I am sure you’d like to know which among the 30 blue-chip companies or index stocks in the Philippine Stock Exchange (Philippine Stock Market) is the most generous dividend-issuer. In this report, you’ll see the 5-year average dividend yield of the 30 blue-chip stocks from 2015 to 2019.
Before we proceed, please read my previous reports just in case you haven’t read them yet.
- FINANCIAL Sector: 5-Year Average Dividend Yield of Each Stock (2015-2019)
- HOLDINGS Sector: 5-Year Average Dividend Yield of Each Stock (2015-2019)
- INDUSTRIAL Sector: 5-Year Average Dividend Yield of Each Stock (2015-2019)
- MINING & OIL Sector: 5-Year Average Dividend Yield of Each Stock (2015-2019)
- PROPERTIES Sector: 5-Year Average Dividend Yield of Each Stock (2015-2019)
- SERVICES Sector: 5-Year Average Dividend Yield of Each Stock (2015-2019)
Dividend yield is one of the factors that some investors consider when deciding whether it’s good to invest in a stock or not.
However, let me remind you that a relatively high dividend yield does not automatically mean that it’s logical to buy shares of that company.
Go back to the formula of the dividend yield so you’ll understand why.
Dividend Yield’s Formula
Dividend Yield = Dividend Per Share / Price Per Share
If Stock A issues a total of P1.00 cash dividend per common share for the entire year and the stock has a closing price of P100.00 per share for that year, the dividend yield of Stock A will be 1 percent.
High Dividend Yield Doesn’t Always Mean Good
Let’s use the formula.
Dividend Yield of Stock A = P1.00 / P100.00 = 0.01 or 1%
This means that if the price per share of the stock is in a continuous decline (bearish), the dividend yield becomes bigger.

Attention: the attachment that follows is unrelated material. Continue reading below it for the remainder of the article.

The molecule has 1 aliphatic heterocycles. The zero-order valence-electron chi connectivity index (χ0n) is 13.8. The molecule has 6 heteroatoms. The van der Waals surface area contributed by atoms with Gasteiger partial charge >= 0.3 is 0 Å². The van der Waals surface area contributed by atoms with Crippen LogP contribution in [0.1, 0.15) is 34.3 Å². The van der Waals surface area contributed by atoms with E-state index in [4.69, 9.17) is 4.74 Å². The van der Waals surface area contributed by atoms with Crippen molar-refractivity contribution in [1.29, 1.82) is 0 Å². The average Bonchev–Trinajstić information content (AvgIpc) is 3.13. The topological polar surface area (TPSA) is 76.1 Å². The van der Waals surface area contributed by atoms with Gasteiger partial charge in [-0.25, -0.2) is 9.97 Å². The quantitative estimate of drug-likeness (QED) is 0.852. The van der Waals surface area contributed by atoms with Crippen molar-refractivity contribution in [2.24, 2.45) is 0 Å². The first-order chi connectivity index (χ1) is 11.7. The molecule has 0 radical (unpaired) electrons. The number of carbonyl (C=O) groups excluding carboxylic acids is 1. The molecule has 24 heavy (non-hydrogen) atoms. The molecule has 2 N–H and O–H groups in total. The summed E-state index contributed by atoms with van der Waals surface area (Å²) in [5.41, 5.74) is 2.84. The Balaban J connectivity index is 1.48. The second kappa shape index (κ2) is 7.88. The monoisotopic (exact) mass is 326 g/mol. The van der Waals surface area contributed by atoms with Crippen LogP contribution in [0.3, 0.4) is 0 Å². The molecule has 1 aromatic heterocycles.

I’ll create a scenario for you if in case you still didn’t get it.
Let’s say Stock A ended November and December this year at P100.00 and P90.00 per share, respectively. The stock issued a total of P1.00 cash dividend.
We’d like to get the year-end dividend yield. Therefore, we’re going to use the year-end closing price, which is P90.00 per share.
Dividend Yield of Stock A = P1.00 / P90.00 = 0.011 or 1.11%
Did you get what I’m trying to point out?
Look at the Capital Appreciation or Depreciation Also
Don’t immediately jump into conclusion that you should buy shares of a company just because it has the biggest dividend yield in its sector or industry within a specific period.
Check the capital appreciation or depreciation of the stock first.
What good will the 1% or 1.11% average dividend yield do to you if the stock has been declining by more than its dividend yield every year?
Don’t put too much weight on the dividend yield of the stock. Check its historical price action also.
Check if there is a confirmed buy signal before you buy shares. For our clients at Equilyst Analytics, we have an investment guide for long-term investors. We monitor the 30 blue-chip stocks everyday and inform our clients whenever there’s a confirmed buy signal already. We also tell them the dominant range where it is most logical to buy. Plus, we teach them the rationale behind all our bases on how we arrived to such interpretation (online stock market course).
It’s easy to compute for the dividend yield of a stock. The data for each variable in the equation is available online. Focus on enhancing your ability to create an investment plan that is solely based on your financial goals, investment horizon, and risk tolerance. Learn how to invest independently and trade tactically.
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